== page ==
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Attending College Does Not Lead To Alcoholism In Adults, Penn State Study Shows

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Remember when you were a kid riding in the back seat of the family car, with your parents in the front, and when you pulled up to a stoplight you were approached by a panhandling homeless person who looked like shit run over twice and smelled even worse, and your parents dropped that classic Parenting 101 line on you: “See kids, that’s what’ll happen if you don’t stay in school”? We all heard that one, and we also probably just brushed it off, because at that age we all just assumed it was a scare tactic, because who wouldn’t stay in school? It was a no-brainer.

Well, it turns out they weren’t only talking about the fact that he hadn’t showered in months, ate back alley throw-away food, carried multiple diseases, and lived under a highway overpass; they were also warning you about the strong three dollar pint of bourbon stench he was emitting as a byproduct of his unrelenting dedication to alcoholism.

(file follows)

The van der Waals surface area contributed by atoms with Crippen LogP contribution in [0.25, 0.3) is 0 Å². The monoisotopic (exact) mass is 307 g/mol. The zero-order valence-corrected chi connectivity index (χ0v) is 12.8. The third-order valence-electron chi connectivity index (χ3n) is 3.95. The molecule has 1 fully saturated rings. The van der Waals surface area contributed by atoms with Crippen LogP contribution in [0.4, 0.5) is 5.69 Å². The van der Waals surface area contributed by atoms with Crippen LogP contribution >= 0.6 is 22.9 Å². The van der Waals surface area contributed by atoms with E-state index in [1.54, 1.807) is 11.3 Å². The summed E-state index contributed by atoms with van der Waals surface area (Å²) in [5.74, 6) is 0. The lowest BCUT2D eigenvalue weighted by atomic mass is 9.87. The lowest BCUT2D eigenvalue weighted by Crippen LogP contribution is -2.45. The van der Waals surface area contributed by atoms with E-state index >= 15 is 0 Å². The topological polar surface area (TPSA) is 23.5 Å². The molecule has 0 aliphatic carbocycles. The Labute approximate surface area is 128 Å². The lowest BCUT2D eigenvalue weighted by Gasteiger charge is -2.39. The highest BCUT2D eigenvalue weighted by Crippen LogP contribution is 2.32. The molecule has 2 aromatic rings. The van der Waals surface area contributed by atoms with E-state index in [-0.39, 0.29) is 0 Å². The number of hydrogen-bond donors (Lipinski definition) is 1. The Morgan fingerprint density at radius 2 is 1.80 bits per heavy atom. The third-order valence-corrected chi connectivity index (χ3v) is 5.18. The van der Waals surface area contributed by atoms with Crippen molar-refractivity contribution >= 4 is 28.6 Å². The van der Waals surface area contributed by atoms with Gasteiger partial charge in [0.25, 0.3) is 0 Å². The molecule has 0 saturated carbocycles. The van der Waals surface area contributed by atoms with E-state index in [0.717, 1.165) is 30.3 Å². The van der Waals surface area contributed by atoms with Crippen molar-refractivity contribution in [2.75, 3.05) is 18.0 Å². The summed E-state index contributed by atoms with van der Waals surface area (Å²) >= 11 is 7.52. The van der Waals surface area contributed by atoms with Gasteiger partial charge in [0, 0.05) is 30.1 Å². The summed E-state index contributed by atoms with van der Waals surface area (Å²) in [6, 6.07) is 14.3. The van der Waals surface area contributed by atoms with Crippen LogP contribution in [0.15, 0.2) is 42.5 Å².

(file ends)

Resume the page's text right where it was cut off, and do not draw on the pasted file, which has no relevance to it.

A recent study conducted by Penn State University reveals some interesting information about the American college student. As it turns out, according to the study, college students — despite a four or five year hiatus as semi-professional binge drinkers — are less likely to turn into drunks in their years of adulthood.

From Penn State:

The researchers found that college enrollment may actually prevent adult substance abuse among youth who might not be expected to attend college because of factors such as low household income and low maternal education. Specifically, they found that adults would be more than six times more likely to engage in problem drinking at age 33 if they did not attend college, compared to if they did attend.

Score another one for the college-educated.

Read more details of the study here.

[via Penn State]


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Dillon Cheverere

Dillon Cheverere (@DCheverere) is the Vice President of Media for Grandex, Inc. Email:

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